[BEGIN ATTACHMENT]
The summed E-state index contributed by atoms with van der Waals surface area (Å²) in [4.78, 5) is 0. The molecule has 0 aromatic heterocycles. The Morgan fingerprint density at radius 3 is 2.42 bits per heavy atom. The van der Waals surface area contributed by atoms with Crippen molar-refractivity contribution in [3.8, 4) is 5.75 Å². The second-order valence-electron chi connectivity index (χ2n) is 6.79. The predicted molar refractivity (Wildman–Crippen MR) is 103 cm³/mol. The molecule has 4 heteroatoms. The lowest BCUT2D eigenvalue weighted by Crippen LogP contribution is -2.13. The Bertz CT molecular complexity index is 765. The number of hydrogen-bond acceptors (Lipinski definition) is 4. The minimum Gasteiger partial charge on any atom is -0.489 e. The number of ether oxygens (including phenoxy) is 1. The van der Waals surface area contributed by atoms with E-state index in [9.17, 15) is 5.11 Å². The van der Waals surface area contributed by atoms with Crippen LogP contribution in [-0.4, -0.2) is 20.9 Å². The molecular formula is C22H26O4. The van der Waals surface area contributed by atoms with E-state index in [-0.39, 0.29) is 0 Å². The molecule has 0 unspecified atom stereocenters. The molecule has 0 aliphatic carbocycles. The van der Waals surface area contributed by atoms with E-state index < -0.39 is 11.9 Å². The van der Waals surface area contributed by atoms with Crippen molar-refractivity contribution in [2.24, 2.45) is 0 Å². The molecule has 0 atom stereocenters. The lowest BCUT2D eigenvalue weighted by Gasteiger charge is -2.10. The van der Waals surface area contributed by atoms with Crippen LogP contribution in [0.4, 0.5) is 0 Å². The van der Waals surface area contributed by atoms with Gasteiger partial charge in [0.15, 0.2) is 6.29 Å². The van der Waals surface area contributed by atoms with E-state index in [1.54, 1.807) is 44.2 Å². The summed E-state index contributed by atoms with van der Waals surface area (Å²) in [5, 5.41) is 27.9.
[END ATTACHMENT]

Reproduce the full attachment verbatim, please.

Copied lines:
The summed E-state index contributed by atoms with van der Waals surface area (Å²) in [4.78, 5) is 0. The molecule has 0 aromatic heterocycles. The Morgan fingerprint density at radius 3 is 2.42 bits per heavy atom. The van der Waals surface area contributed by atoms with Crippen molar-refractivity contribution in [3.8, 4) is 5.75 Å². The second-order valence-electron chi connectivity index (χ2n) is 6.79. The predicted molar refractivity (Wildman–Crippen MR) is 103 cm³/mol. The molecule has 4 heteroatoms. The lowest BCUT2D eigenvalue weighted by Crippen LogP contribution is -2.13. The Bertz CT molecular complexity index is 765. The number of hydrogen-bond acceptors (Lipinski definition) is 4. The minimum Gasteiger partial charge on any atom is -0.489 e. The number of ether oxygens (including phenoxy) is 1. The van der Waals surface area contributed by atoms with E-state index in [9.17, 15) is 5.11 Å². The van der Waals surface area contributed by atoms with Crippen LogP contribution in [-0.4, -0.2) is 20.9 Å². The molecular formula is C22H26O4. The van der Waals surface area contributed by atoms with E-state index in [-0.39, 0.29) is 0 Å². The molecule has 0 unspecified atom stereocenters. The molecule has 0 aliphatic carbocycles. The van der Waals surface area contributed by atoms with E-state index < -0.39 is 11.9 Å². The van der Waals surface area contributed by atoms with Crippen molar-refractivity contribution in [2.24, 2.45) is 0 Å². The molecule has 0 atom stereocenters. The lowest BCUT2D eigenvalue weighted by Gasteiger charge is -2.10. The van der Waals surface area contributed by atoms with Crippen LogP contribution in [0.4, 0.5) is 0 Å². The van der Waals surface area contributed by atoms with Gasteiger partial charge in [0.15, 0.2) is 6.29 Å². The van der Waals surface area contributed by atoms with E-state index in [1.54, 1.807) is 44.2 Å². The summed E-state index contributed by atoms with van der Waals surface area (Å²) in [5, 5.41) is 27.9.